Well, we are getting down to the final few weeks in my AP American History course. It’s always a mad rush in the last few weeks as I have to make sure that I’ve covered most of the major events into the 1990s. Over the past few days we’ve been talking in detail about the rise of the modern conservative movement and given my recent posts [see here and here] on the supposed left-wing conspiracy in our college and high school classrooms I thought I might share a few thoughts about what we specifically look at. According to some I am playing my own small part in this conspiracy as I spew my hatred for America and my denials of American Exceptionalism in front of my students. I guess one need look no further for evidence of this than my use of Eric Foner’s book, Give Me Liberty!: An American History (Norton)
As I was reviewing the chapter it dawned on me that Foner offers a very rich overview of modern conservatism. The title of the chapter in question is “The Triumph of Conservatism” and covers the period from 1969 to 1988. Sub-chapter headings include “The Rebirth of Conservatism,” “The New Conservatism,” “The Conservative Sixties,” “The Rising Tide of Conservatism,” “The Religious Right,” “The Tax Revolt,” “Reagan and American Freedom.” The chapter covers a number of concepts and movements associated with conservatism, such as Libertarianism the Religious Right and includes references to Milton Friedman, Russell Kirk, Richard Weaver, William F. Buckley, “Young Americans For Freedom,” “neo-Conservatives,” Jerry Falwell, Phyllis Schlafly, Jeane Kirpatrick. Court cases that favor a conservative reading of the Constitution include Milliken v. Bradley, Regents of the University of California v. Bakke, Bowers v. Hardwick, among others. The chapter includes a full-page reprint of “The Sharon Statement” (1960)
Consider Foner’s own interpretation of the “New Conservatives” for yourself:
The “new conservatives” understood freedom as first and foremost a moral condition. It required a decision by independent men and women to lead virtuous lives, or government action to force them to do so. Although they wanted government expelled from the economy, new conservatives trusted it to regulate personal behavior, to restore a Christian morality they saw as growing weaker and weaker in American society.
Her lay the origins of a division in conservative ranks that would persist to the end of the twentieth century. Unrestrained individual choice and moral virtue are radically different starting points from which to discuss freedom. Was the purpose of conservatism, one writer wondered, to create the “free man” or the “good man?” Libertarian conservatives spoke the language of progress and personal autonomy; the “new conservatives emphasized tradition, community, and moral commitment. The former believed that too many barriers existed to the pursuit of individual liberty. The latter condemned and excess of individualism and a breakdown of common values. (p. 1026)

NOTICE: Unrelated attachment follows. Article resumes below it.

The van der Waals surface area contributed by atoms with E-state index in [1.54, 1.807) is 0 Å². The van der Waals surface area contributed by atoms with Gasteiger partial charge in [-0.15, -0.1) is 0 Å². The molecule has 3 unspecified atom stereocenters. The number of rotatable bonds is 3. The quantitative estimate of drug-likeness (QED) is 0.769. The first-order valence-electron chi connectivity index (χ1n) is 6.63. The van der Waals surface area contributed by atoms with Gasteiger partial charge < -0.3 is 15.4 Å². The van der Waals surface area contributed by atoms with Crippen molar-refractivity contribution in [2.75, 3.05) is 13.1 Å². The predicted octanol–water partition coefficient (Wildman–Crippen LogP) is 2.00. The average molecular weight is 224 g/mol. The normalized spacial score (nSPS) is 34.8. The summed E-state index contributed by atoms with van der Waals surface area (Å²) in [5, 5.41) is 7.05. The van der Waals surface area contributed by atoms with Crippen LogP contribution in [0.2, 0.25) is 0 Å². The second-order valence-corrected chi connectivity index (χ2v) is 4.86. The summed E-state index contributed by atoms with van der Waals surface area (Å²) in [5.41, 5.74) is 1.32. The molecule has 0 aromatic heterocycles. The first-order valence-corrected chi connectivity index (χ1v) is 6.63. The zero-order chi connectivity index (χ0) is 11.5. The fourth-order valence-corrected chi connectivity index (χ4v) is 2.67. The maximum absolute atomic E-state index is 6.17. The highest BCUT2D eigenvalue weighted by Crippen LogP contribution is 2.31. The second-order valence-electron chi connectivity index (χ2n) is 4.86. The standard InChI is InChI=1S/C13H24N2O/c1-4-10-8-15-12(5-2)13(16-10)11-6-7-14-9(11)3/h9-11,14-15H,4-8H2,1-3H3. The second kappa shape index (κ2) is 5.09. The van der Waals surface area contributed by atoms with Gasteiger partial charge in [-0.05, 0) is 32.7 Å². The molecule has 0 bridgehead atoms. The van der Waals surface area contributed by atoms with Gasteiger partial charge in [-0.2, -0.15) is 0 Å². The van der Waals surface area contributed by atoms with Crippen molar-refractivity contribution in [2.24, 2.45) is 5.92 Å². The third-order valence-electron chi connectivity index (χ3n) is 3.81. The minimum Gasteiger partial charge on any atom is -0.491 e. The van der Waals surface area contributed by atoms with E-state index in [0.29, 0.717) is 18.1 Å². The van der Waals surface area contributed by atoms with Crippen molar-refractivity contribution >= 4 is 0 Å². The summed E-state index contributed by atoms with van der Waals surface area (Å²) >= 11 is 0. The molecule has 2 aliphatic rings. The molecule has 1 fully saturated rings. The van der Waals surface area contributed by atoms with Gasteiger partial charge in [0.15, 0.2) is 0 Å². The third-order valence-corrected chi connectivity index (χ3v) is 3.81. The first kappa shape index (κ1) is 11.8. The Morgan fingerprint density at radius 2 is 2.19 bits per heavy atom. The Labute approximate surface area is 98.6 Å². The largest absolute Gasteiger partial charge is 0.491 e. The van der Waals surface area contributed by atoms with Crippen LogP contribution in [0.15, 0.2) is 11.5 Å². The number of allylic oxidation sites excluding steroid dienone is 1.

That seems to me to be an incredibly thoughtful, albeit brief, description of the modern conservative movement that gives students a framework for understanding a great deal of recent political and cultural history. It led to a very interesting class discussion today that I hope to continue tomorrow as we move further into the 1980s.
On the rise of the Religious Right, Foner has this to say:
The rise of religious fundamentalism during the 1970s expanded conservatism’s popular base. Even as membership in mainstream denominations like Episcopalianism and Presbyterianism declined, evangelical Protestantism flourished. Some observers spoke of a Third Great Awakening (like those of the 1740s and early nineteenth century)…. Evangelical Christians had become more and more alienated from a culture that seemed to them to trivialize religion and promote immorality. They demanded the reversal of Supreme Court decisions banning prayer in public schools, protecting pornography as free speech and legalizing abortion. (p. 1050)
As I said above, the chapter’s focus on conservatism is incredibly rich and benefits immensely from Foner’s commitment to looking beyond the major figures and most prominent organizations in the movement.
Now, of course, there is room to disagree even with the brief excerpts that I’ve provided here, but can we agree that there is nothing that is blatantly anti-American or biased in favor of a liberal/Democratic view of American history? Actually, if you gave me this book without the author’s name I’m not sure I could nail down the political identity of the author. Than again I don’t spend an inordinate amount of time worrying about the political affiliation of historians. I tend to judge the quality of their work based on the principles of good history.
Anyway, I hope this alleviates the concerns among some of you that I am feeding my students anti-American ideology.